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10 Lessons Learned From The Biggest Ransomware Attacks

CRN asks technical leaders at IBM Security, Malwarebytes and Symantec about what organizations need to do differently going forward to avoid becoming the victim of ransomware attacks.

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Ask Adversary For References And Check Them

Businesses that have a communication channel with the adversaries carrying out a ransomware attack should ask for references, which the more legitimate threat actors are likely to provide, according to Caleb Barlow, vice president of threat intelligence at Armonk, N.Y.-based IBM Security.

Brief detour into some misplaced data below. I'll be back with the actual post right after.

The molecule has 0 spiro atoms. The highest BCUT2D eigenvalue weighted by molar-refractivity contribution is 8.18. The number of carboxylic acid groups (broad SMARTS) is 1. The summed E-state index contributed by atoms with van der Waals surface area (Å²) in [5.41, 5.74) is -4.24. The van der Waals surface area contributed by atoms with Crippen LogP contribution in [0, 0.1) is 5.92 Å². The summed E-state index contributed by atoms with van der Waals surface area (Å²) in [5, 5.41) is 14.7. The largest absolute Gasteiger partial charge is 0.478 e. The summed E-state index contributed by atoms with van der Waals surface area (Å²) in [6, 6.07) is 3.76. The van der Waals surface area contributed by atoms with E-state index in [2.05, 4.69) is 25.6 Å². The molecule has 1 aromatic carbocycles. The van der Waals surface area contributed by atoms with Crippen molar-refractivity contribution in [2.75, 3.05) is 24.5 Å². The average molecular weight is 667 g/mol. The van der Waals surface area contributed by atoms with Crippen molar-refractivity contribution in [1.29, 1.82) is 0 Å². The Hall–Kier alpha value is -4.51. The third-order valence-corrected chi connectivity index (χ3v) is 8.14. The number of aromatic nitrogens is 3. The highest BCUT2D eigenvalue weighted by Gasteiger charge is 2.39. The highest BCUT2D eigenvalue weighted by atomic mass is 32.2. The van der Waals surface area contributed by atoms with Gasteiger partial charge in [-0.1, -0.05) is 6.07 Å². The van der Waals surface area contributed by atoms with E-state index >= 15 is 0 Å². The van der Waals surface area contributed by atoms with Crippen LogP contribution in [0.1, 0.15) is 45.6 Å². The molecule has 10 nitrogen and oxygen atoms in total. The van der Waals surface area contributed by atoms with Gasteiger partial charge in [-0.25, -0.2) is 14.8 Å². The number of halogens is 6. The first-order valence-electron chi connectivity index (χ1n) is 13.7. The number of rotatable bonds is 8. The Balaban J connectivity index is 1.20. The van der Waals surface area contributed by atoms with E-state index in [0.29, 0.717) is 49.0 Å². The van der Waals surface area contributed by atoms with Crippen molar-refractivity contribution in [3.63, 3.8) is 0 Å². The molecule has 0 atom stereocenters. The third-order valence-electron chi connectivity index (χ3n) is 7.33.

If the adversary provides the names of some of the other companies they've attacked, Barlow said the victim organization can call those businesses and get information about the extent of the impact and how the threat actor responds to the payment of ransom. This additional information can help the victim in deciding whether or not to pay the ransom, Barlow said.

Even the way in which the adversary responds – or doesn't respond – to the request for references can provide a better understanding of who's on the other side, Barlow said. For instance, a lack of response might indicate that the victim was hit as part of a broader ransomware attack, raising questions around the likelihood of the data being unlocked even if a ransom payment is made.

 
 
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